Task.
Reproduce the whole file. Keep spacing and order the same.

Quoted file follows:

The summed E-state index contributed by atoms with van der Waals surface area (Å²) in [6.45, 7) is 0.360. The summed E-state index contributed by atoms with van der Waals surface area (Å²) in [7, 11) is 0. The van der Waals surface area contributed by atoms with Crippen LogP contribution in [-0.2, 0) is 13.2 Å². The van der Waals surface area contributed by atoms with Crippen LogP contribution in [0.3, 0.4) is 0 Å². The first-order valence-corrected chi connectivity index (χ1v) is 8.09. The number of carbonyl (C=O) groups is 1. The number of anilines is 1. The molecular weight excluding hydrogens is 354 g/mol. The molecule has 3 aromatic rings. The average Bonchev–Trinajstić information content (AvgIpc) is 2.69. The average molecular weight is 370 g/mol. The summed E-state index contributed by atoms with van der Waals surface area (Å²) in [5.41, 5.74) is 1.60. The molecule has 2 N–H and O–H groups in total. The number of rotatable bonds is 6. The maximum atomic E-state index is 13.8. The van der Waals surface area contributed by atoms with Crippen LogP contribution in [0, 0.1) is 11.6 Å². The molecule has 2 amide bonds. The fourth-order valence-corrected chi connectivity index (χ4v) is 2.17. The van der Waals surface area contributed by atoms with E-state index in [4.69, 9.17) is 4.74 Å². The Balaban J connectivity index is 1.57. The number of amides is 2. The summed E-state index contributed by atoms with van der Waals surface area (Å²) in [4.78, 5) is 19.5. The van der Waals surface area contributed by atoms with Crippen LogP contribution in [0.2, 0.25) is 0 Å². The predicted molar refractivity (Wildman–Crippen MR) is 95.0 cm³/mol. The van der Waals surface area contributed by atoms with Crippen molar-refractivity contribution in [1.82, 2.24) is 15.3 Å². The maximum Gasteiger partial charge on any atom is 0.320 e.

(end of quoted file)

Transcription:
The summed E-state index contributed by atoms with van der Waals surface area (Å²) in [6.45, 7) is 0.360. The summed E-state index contributed by atoms with van der Waals surface area (Å²) in [7, 11) is 0. The van der Waals surface area contributed by atoms with Crippen LogP contribution in [-0.2, 0) is 13.2 Å². The van der Waals surface area contributed by atoms with Crippen LogP contribution in [0.3, 0.4) is 0 Å². The first-order valence-corrected chi connectivity index (χ1v) is 8.09. The number of carbonyl (C=O) groups is 1. The number of anilines is 1. The molecular weight excluding hydrogens is 354 g/mol. The molecule has 3 aromatic rings. The average Bonchev–Trinajstić information content (AvgIpc) is 2.69. The average molecular weight is 370 g/mol. The summed E-state index contributed by atoms with van der Waals surface area (Å²) in [5.41, 5.74) is 1.60. The molecule has 2 N–H and O–H groups in total. The number of rotatable bonds is 6. The maximum atomic E-state index is 13.8. The van der Waals surface area contributed by atoms with Crippen LogP contribution in [0, 0.1) is 11.6 Å². The molecule has 2 amide bonds. The fourth-order valence-corrected chi connectivity index (χ4v) is 2.17. The van der Waals surface area contributed by atoms with E-state index in [4.69, 9.17) is 4.74 Å². The Balaban J connectivity index is 1.57. The number of amides is 2. The summed E-state index contributed by atoms with van der Waals surface area (Å²) in [4.78, 5) is 19.5. The van der Waals surface area contributed by atoms with Crippen LogP contribution in [0.2, 0.25) is 0 Å². The predicted molar refractivity (Wildman–Crippen MR) is 95.0 cm³/mol. The van der Waals surface area contributed by atoms with Crippen molar-refractivity contribution in [1.82, 2.24) is 15.3 Å². The maximum Gasteiger partial charge on any atom is 0.320 e.